This week I’m attending STC Summit 2014, the annual conference of the Society for Technical Communication. Where feasible, I’ll take notes from the sessions I attend, and share them on this blog. All credit goes to the presenters, and any mistakes are mine.
This session promises to offer The Content Wrangler at his best: Scott Abel on “The Power of Emotion: The Seven Archetypes of Video Storytelling”.
We’re wired for stories. Human beings are designed to consume stories. It’s how we understand things.
Stories are an art form. They’re often performed, and it’s the emotion in the story that makes us remember them.
Seven recurring themes
Scott showed us examples videos that harness the 7 recurring themes or story archetypes:
- Overcoming the monster. David and Goliath, good versus evil, nature versus machine.
- The rebirth, revival, renaissance.
- The question. A mission to change things for the better.
- The journey, or the return. Moving from one idea to another, or growth.
- Rags to riches. Overcoming adversity or poverty.
- Tragedy. An unhappy ending, or a twist that you don’t expect, almost always involving the main character.
- Comedy. Humour, sometimes with a little satire.
We also saw a cute hybrid: a musical comedy
Scott says we need to think about how we’re going to tell stories in our new world of interconnectedness. Send out our message on all channels – the omni-channel approach.
See the retelling of Cinderella in the video below: “Transmedia Storytelling” – liquid content that’s adaptable for distributing to different media. A different way of telling stories altogether.
Cinderella 2.0: Transmedia Storytelling
Don’t be afraid to use emotion to engage your audience!
This was a cute, amusing and engaging session. 🙂
Here’s a tip that technical writers will love! You can start a YouTube video at a specific point, by including the time-from-start in the URL or as a parameter in an embedded video.
Let’s say the sales team has produced a video introducing a number of new features in your product. Or an engineer has covered a suite of classes in an API. As a technical writer, you are writing about just one of those features, or just a subset of the classes. So, you need to start the video at the right point. Otherwise you’ll lose your readers!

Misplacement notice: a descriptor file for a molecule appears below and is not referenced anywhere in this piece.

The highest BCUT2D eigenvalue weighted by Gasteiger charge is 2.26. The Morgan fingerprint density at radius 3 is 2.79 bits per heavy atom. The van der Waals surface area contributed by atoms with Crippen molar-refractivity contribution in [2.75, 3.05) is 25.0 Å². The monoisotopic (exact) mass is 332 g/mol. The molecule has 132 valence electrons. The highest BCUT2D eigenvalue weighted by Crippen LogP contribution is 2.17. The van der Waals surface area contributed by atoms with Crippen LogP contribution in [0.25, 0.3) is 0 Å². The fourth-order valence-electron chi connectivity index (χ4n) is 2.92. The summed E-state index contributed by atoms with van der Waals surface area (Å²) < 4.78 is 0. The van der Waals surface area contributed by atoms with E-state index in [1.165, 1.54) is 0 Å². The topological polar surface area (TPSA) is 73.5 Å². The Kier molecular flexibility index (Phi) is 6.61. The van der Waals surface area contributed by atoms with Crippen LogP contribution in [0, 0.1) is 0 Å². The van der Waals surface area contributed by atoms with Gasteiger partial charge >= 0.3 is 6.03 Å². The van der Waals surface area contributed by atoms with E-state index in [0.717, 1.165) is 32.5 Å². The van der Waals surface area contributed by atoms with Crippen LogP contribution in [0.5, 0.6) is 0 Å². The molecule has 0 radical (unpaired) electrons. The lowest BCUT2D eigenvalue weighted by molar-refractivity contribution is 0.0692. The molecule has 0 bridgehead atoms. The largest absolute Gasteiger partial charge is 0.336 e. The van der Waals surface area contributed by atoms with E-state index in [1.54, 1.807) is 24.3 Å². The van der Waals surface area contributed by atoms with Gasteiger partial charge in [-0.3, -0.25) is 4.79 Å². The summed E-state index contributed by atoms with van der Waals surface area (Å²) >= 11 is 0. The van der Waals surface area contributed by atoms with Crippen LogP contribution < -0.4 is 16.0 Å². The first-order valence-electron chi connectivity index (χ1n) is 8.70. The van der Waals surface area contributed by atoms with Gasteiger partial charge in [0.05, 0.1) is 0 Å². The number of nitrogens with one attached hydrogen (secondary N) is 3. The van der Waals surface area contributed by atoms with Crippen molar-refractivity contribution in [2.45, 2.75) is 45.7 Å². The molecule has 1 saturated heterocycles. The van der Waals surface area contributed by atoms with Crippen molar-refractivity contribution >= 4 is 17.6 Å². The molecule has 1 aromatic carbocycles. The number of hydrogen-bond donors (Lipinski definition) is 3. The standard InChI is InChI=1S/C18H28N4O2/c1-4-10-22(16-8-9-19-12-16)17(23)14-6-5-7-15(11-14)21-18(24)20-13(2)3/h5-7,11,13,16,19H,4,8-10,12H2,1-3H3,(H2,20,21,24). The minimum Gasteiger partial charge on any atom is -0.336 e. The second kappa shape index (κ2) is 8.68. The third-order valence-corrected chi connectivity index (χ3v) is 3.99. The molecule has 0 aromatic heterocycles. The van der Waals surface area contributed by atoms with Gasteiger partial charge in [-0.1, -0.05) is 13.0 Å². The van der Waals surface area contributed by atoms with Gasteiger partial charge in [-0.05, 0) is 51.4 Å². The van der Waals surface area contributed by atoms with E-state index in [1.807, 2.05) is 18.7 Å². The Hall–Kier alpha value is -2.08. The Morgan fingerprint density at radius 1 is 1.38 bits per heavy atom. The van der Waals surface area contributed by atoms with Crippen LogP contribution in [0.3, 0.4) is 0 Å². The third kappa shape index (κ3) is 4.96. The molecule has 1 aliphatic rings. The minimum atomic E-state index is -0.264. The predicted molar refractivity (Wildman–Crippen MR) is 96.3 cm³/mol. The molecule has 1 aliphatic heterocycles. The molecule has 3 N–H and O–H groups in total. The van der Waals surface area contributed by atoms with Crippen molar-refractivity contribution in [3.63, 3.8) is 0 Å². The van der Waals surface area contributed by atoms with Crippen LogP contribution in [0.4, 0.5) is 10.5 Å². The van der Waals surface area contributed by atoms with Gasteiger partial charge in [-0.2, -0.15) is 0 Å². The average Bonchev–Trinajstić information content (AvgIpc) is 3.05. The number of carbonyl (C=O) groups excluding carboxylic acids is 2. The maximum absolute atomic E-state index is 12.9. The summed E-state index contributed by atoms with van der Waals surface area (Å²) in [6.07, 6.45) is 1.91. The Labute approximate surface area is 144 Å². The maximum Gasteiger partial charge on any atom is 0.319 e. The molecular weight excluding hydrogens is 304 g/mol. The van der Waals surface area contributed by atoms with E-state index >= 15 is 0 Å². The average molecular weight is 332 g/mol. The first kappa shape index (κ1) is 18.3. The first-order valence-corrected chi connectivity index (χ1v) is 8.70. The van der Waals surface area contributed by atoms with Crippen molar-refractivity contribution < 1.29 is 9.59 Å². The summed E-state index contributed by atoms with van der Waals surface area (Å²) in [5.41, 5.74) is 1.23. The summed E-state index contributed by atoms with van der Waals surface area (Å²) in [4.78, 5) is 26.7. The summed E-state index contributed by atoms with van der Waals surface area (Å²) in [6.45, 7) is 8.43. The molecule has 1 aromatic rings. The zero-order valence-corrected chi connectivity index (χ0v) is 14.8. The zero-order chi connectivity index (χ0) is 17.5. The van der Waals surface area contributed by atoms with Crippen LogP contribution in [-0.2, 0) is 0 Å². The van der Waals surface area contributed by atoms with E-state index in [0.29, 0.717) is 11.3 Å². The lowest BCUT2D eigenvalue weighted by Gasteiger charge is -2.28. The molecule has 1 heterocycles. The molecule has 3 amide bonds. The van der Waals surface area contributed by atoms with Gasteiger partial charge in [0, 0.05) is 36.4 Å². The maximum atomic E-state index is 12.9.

In the examples below, I’ve used an excellent video from Chris Broadfoot, a Google engineer who is showing developers how to add spiffy map features to their Android apps using the Google Maps Android API utility library. I’m currently writing the documentation which focuses on just one of the utilities Chris covers: the Bubble Icon Factory. Does that sound like fun? It is! Watch the video to see what it’s about. 🙂
Using a URL to start a YouTube video at a specific point
Add the ‘t‘ parameter with a value in minutes and seconds. For example, this YouTube URL starts the video one and a half minutes into the story, where Chris talks about bubble icons:
Starting an embedded YouTube video at a specific point
Use the ‘start‘ parameter and specify the number of seconds from the start of the video.
This is the code to embed a video using an iFrame, and start it at the 90-second point. Please assume the following code is within an HTML iframe element:
width="560" height="315" src="//www.youtube.com/embed/nb2X9IjjZpM?start=90" frameborder="0" allowfullscreen
Because this blog is on WordPress, I’ve used a WordPress macro to embed a video on this page and start it at the 90-second point. This is the code:
And here’s the result:
The YouTube documentation has a list of other useful parameters, including ‘end‘ for stopping the video at a given time, and ‘rel‘ for showing or suppressing the list of related videos when yours stops playing.